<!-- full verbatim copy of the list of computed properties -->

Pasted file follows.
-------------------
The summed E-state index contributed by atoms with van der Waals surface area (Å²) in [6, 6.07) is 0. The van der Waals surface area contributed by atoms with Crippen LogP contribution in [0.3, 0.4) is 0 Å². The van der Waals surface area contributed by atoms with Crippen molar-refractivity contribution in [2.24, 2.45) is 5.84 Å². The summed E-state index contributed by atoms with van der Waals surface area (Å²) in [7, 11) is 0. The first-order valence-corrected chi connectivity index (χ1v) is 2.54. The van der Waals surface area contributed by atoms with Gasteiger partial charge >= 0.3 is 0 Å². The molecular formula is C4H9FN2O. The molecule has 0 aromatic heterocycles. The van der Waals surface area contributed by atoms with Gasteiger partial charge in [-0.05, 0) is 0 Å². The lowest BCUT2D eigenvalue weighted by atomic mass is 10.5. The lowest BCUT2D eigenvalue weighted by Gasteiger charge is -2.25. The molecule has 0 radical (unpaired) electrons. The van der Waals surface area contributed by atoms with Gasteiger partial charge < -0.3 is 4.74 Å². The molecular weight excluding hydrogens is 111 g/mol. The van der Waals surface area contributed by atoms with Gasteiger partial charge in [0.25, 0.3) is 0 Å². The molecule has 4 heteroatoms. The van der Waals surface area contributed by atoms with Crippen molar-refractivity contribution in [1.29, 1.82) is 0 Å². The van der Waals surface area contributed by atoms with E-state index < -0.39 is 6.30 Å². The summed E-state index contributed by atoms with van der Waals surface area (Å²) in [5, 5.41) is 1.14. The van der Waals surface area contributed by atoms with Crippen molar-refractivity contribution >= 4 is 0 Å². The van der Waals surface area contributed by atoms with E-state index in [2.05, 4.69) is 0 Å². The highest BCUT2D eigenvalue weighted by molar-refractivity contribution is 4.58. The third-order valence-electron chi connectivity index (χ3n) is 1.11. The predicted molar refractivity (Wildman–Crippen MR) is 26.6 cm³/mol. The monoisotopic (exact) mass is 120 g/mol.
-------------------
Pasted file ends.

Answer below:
The summed E-state index contributed by atoms with van der Waals surface area (Å²) in [6, 6.07) is 0. The van der Waals surface area contributed by atoms with Crippen LogP contribution in [0.3, 0.4) is 0 Å². The van der Waals surface area contributed by atoms with Crippen molar-refractivity contribution in [2.24, 2.45) is 5.84 Å². The summed E-state index contributed by atoms with van der Waals surface area (Å²) in [7, 11) is 0. The first-order valence-corrected chi connectivity index (χ1v) is 2.54. The van der Waals surface area contributed by atoms with Gasteiger partial charge >= 0.3 is 0 Å². The molecular formula is C4H9FN2O. The molecule has 0 aromatic heterocycles. The van der Waals surface area contributed by atoms with Gasteiger partial charge in [-0.05, 0) is 0 Å². The lowest BCUT2D eigenvalue weighted by atomic mass is 10.5. The lowest BCUT2D eigenvalue weighted by Gasteiger charge is -2.25. The molecule has 0 radical (unpaired) electrons. The van der Waals surface area contributed by atoms with Gasteiger partial charge < -0.3 is 4.74 Å². The molecular weight excluding hydrogens is 111 g/mol. The van der Waals surface area contributed by atoms with Gasteiger partial charge in [0.25, 0.3) is 0 Å². The molecule has 4 heteroatoms. The van der Waals surface area contributed by atoms with Crippen molar-refractivity contribution in [1.29, 1.82) is 0 Å². The van der Waals surface area contributed by atoms with E-state index < -0.39 is 6.30 Å². The summed E-state index contributed by atoms with van der Waals surface area (Å²) in [5, 5.41) is 1.14. The van der Waals surface area contributed by atoms with Crippen molar-refractivity contribution >= 4 is 0 Å². The van der Waals surface area contributed by atoms with E-state index in [2.05, 4.69) is 0 Å². The highest BCUT2D eigenvalue weighted by molar-refractivity contribution is 4.58. The third-order valence-electron chi connectivity index (χ3n) is 1.11. The predicted molar refractivity (Wildman–Crippen MR) is 26.6 cm³/mol. The monoisotopic (exact) mass is 120 g/mol.